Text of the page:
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AEM Component Placeholders the WCM Core Component Way

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I love the idea of the ACS WCM Core components. A quality set of base components for us to base our work on and especially featuring the latest tools and techniques? Awesome! Clearly, I’m not the only one too!
Here’s a neat trick I picked up from the WCM Core Components, they make it really easy to provide a placeholder for when your component has not been configured or cannot display properly.
This is required, especially in Touch UI as many components will not take up any space when first dropped on the page and without a placeholder are pretty much impossible to author. To get around this, we just simply add some placeholder text to display and allow the author to click on.
Before WCM Core, there’ were a bunch of hacky ways I’ve seen it done (including several monstrosities in the CQ5 Foundation Components), but now with the WCM Core Components, it’s as easy as three lines of code to add an attractive placeholder link this:
 
Placeholder the WCM Core Way
 
So how do we do it? The secret is the placeholder template:
https://github.com/Adobe-Marketing-Cloud/aem-core-wcm-components/blob/master/content/src/content/jcr_root/apps/core/wcm/components/commons/v1/templates.html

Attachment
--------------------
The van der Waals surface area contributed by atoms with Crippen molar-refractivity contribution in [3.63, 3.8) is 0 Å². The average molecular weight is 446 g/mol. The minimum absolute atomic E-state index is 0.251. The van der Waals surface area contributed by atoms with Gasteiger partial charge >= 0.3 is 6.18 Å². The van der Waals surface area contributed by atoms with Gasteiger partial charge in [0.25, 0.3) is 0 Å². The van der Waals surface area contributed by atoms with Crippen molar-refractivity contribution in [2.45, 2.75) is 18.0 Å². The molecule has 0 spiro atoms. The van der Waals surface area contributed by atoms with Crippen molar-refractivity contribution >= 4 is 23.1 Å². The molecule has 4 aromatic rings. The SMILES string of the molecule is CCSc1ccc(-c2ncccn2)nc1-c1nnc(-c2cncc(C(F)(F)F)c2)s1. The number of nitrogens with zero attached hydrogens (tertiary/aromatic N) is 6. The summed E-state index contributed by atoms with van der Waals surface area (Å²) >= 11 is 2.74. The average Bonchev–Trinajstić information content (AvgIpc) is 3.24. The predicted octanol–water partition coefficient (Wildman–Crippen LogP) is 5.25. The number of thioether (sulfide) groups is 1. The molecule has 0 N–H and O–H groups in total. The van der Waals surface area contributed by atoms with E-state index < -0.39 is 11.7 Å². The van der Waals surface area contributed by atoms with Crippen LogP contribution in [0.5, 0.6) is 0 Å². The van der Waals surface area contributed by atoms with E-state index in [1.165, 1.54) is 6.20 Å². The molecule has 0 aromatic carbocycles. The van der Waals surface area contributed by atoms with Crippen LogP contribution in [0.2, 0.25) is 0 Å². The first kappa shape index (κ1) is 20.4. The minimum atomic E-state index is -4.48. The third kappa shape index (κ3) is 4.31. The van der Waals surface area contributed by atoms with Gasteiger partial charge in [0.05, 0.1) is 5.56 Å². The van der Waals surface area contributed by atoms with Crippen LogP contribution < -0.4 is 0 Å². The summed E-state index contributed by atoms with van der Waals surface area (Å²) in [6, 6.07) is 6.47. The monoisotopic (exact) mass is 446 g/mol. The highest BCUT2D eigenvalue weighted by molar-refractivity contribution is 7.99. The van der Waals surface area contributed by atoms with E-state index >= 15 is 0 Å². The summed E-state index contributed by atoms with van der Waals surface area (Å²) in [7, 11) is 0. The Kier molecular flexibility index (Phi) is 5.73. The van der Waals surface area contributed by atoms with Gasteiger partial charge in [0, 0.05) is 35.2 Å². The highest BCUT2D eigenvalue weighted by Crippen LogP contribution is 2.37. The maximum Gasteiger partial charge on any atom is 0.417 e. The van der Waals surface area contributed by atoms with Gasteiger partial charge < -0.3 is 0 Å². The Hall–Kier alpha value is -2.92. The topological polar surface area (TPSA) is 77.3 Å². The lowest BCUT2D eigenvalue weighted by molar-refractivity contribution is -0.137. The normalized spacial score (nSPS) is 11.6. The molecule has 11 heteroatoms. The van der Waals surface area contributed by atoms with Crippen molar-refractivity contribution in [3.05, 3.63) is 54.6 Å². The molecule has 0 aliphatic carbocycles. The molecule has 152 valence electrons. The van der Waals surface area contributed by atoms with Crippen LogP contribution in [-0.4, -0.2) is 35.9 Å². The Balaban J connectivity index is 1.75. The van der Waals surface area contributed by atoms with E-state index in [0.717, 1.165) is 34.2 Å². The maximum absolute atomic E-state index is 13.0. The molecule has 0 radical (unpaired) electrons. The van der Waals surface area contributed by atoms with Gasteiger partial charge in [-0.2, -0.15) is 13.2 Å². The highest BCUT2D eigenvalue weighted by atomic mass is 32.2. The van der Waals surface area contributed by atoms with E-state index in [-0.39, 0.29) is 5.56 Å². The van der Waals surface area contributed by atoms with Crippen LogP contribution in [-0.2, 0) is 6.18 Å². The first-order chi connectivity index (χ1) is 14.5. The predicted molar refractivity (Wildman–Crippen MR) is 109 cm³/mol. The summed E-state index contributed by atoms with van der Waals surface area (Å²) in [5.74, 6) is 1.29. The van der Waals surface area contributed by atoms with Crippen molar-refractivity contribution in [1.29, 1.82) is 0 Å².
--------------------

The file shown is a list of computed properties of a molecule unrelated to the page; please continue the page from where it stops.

This template allows you to provide a condition and from there, if the condition is true and you are in edit or preview mode, it will display a placeholder div with the title of the component inside.
 

Using the WCM Core Placeholder

 
To use the WCM Core placeholder, you need to:

  1. Add the template declaration: data-sly-use.templates="core/wcm/components/commons/v1/templates.html to a tag within your component, either the first one, or somewhere early on.
  2. Add in the call:
    <sly data-sly-call="${templates.placeholder @ isEmpty = !text}"></sly>

    The key here is the isEmpty parameter, this can be any boolean condition you want to check. In this case, they are checking if the property “text” is falsy, but you could check any property on your component or any set of properties. Just make sure that the property / properties are required in the dialog and for the component to display on the page.

That’s it! Two steps and you have an attractive placeholder for your component when it gets added to the page! If you want to see it in place check out WCM Core’s text component to see an example. It’s less code and it looks great! So why would you set a placeholder any other way?
Please leave a comment below if you found any other useful tidbits when exploring the ACS WCM Core Components.

About the Author

Dan is a certified Adobe Digital Marketing Technologist, Architect, and Advisor, having led multiple successful digital marketing programs on the Adobe Experience Cloud. He's passionate about solving complex problems and building innovative digital marketing solutions. Dan is a PMC Member of the Apache Sling project, frequent Adobe Beta participant and committer to ACS AEM Commons, allowing a unique insight into the cutting edge of the Adobe Experience Cloud platform.

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